Over at Topless Robot today, David Wolinsky posted a list which got me thinking – why do films get the culture of video games so completely wrong?
Part of me suspects that there’s no love for the upstart medium – it competes for mind share with music and TV, further eroding Hollywood’s hold on teen and twentysomething cash and if there’s one thing that film studios don’t like to do, it’s to share cash. Games are a potential asset to be used as source material for films, but don’t yet command the same level of respect of a
hack popular novelist like Dan Brown.
When film makers do attempt to marry the always-on digital world to the heady realm of populist cinema the frequent end product ends up being something like the wretched Neveldine/Taylor directed, 2009 Gerard Butler vehicle, “Gamer”.
This film features high on the Topless Robot list as an example of how terrible Hollywood films featuring games can be and it’s an object lesson in how to do pretty much everything wrong.
The cast are wasted. Butler’s decent value in action flicks but he gets little to do in a role which should be multi-faceted (family man forced to kill or be killed, separated from his wife, a public enemy number one loved/hated by a global reality TV audience) but ends up being a thuggish stereotype. Amber Valetta gets to essentially be felt up by the camera for 95 minutes as Butler’s missus – thankless isn’t the half of it.
The tech is so ludicrous that it may as well be a film utilising magic for all the sense that it makes – the always on, beyond HD quality, omniscient camera tracking the combatants in the “Call of Duty” alike “Slayers” game in the film – how the chuff does that work, then? There’s some guff in the script, as I recall, about neural net thingymajigs but the fact of the matter is that the game inventor in the film, Michael C Hall, is not Molyneux or Kojima but some plot-assisting analogue of Merlin and Mandrake.
This is what bugs me so much about this film – it would make more sense for the film to occupy the same space as “The Running Man” or an Ice-T vehicle that you’ve never seen, “Surviving The Game”. But no, we’ve got to drag the new-fangled video games into this shoddy hackery because that’s the folk demon which this script has a bee in its backwards baseball cap about.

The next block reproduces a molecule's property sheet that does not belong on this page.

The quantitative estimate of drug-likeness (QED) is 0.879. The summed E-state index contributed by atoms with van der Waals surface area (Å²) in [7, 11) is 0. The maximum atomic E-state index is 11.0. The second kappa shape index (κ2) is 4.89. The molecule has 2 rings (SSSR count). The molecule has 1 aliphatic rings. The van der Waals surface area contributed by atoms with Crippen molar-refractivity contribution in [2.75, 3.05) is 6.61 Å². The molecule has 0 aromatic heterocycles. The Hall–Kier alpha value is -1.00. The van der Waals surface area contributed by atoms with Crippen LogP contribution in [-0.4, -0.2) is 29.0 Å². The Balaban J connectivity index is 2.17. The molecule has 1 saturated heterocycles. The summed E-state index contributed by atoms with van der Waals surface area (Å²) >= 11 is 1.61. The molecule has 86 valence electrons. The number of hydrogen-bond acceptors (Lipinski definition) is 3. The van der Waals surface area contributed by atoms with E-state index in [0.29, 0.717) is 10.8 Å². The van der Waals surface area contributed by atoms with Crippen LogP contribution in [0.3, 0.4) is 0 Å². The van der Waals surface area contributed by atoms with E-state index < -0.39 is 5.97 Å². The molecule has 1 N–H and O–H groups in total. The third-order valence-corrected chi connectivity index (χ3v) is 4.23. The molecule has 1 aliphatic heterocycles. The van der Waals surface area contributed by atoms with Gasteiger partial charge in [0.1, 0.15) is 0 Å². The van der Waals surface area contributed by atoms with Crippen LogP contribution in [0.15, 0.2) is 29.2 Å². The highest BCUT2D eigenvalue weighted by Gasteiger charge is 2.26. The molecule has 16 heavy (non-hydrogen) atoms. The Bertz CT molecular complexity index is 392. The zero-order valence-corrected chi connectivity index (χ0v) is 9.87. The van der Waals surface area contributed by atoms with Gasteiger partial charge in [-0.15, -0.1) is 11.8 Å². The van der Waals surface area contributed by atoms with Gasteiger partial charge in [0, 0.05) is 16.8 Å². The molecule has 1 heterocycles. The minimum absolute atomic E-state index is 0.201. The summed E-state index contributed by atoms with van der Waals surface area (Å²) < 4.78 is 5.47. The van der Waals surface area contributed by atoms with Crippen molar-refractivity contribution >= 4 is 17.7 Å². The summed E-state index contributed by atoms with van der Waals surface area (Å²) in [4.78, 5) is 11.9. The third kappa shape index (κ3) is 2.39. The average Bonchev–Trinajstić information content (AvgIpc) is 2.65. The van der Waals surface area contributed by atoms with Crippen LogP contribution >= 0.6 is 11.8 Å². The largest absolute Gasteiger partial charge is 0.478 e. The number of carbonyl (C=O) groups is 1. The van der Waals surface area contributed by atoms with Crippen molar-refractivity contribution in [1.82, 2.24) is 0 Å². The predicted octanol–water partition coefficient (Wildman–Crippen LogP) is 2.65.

It doesn’t just stop by having a pop at the 360 console crowd – social media gets a shoeing too in the form of “Society”, a singularly bone-headed blend of “The Sims”,“Second Life” style hipster casual gaming and honest-to-goodness slavery which the Amber Valetta character finds herself sold into – because, for the most part, women in this film exist solely to be ogled, fondled, objectified and generally handled like so much meat.
I hated this movie – can you tell?
Regular readers of this blog will know that I’m not exactly Roger Ebert (or Mark Kermode, for that matter). I like my B-movies, I don’t mind if they’re dumb as a box of hammers and I only ask that they be entertaining. “Gamer” has a premise that Verhoeven and Bruce Willis would have knocked to the Moon and back in the early Nineties but fails to raise so much as a ‘hoo-rah’ with its eminently miss-able blend of crappy action, murky motivations, sleepwalking performances and a general sense that the Neveldine/Taylor team will do anything to try to shock the presumed target audience for this movie – mouth-breathing 12-year-old boys coming down off a 24 hour Mountain Dew and Doritos bender.
You have to try hard to make a movie like this dull. It takes real, strenuous effort. Wall-to-wall bloodshed, eye candy and an amorality which makes Michael Bay look like Jonathan Demme – and “Gamer” is still as riveting as cleaning your clogged drains.
Neveldine/Taylor – reverse Midas touch, non? It’s enough to make you think that the thick ear thrills of the first “Crank” film were a one-off.
I’m beginning to suspect that the issue is one of translation and the inherent problem in translating from one interactive medium to one which lends itself to contemplation and has been usurped in terms of presenting thrills by its younger sibling.
A final thought – Games excel at presenting on-screen action and have been doing it better since the PS1 and equivalent PC hardware allowed the first steps towards interactive cinematic mayhem on the player’s home television. Hollywood’s on the back foot and probably won’t ever catch up. Beginning to see why they put so little effort into adapting video games?